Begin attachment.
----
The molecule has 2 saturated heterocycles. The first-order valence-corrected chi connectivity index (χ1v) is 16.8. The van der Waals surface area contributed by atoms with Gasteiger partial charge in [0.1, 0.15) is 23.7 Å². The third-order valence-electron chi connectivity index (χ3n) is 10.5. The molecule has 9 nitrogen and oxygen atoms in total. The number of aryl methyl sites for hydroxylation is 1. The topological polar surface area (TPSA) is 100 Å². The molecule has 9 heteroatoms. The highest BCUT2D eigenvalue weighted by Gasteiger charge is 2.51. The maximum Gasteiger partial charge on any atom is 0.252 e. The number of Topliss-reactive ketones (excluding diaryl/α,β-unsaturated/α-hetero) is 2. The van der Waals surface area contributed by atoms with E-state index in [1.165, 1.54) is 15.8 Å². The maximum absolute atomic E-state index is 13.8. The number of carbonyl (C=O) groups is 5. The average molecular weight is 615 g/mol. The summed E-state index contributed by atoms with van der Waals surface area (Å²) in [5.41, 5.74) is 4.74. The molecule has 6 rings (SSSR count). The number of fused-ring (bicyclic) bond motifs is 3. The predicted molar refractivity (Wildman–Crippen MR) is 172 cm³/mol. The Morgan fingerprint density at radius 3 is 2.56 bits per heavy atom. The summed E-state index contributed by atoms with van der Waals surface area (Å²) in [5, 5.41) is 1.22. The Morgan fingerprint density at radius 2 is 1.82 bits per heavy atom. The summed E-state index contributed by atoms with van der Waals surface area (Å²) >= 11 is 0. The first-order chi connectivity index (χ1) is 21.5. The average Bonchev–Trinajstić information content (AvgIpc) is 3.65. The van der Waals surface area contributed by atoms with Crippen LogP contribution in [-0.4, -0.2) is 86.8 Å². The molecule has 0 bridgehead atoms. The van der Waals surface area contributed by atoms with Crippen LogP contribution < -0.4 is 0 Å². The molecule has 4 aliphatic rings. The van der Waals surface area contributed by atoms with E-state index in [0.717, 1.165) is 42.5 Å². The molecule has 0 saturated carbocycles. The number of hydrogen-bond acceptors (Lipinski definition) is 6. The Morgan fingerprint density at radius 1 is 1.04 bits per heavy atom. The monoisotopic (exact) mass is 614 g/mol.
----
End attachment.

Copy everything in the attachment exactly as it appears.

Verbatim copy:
The molecule has 2 saturated heterocycles. The first-order valence-corrected chi connectivity index (χ1v) is 16.8. The van der Waals surface area contributed by atoms with Gasteiger partial charge in [0.1, 0.15) is 23.7 Å². The third-order valence-electron chi connectivity index (χ3n) is 10.5. The molecule has 9 nitrogen and oxygen atoms in total. The number of aryl methyl sites for hydroxylation is 1. The topological polar surface area (TPSA) is 100 Å². The molecule has 9 heteroatoms. The highest BCUT2D eigenvalue weighted by Gasteiger charge is 2.51. The maximum Gasteiger partial charge on any atom is 0.252 e. The number of Topliss-reactive ketones (excluding diaryl/α,β-unsaturated/α-hetero) is 2. The van der Waals surface area contributed by atoms with E-state index in [1.165, 1.54) is 15.8 Å². The maximum absolute atomic E-state index is 13.8. The number of carbonyl (C=O) groups is 5. The average molecular weight is 615 g/mol. The summed E-state index contributed by atoms with van der Waals surface area (Å²) in [5.41, 5.74) is 4.74. The molecule has 6 rings (SSSR count). The number of fused-ring (bicyclic) bond motifs is 3. The predicted molar refractivity (Wildman–Crippen MR) is 172 cm³/mol. The Morgan fingerprint density at radius 3 is 2.56 bits per heavy atom. The summed E-state index contributed by atoms with van der Waals surface area (Å²) in [5, 5.41) is 1.22. The Morgan fingerprint density at radius 2 is 1.82 bits per heavy atom. The summed E-state index contributed by atoms with van der Waals surface area (Å²) >= 11 is 0. The first-order chi connectivity index (χ1) is 21.5. The average Bonchev–Trinajstić information content (AvgIpc) is 3.65. The van der Waals surface area contributed by atoms with Crippen LogP contribution in [-0.4, -0.2) is 86.8 Å². The molecule has 0 bridgehead atoms. The van der Waals surface area contributed by atoms with Crippen LogP contribution < -0.4 is 0 Å². The molecule has 4 aliphatic rings. The van der Waals surface area contributed by atoms with E-state index in [0.717, 1.165) is 42.5 Å². The molecule has 0 saturated carbocycles. The number of hydrogen-bond acceptors (Lipinski definition) is 6. The Morgan fingerprint density at radius 1 is 1.04 bits per heavy atom. The monoisotopic (exact) mass is 614 g/mol.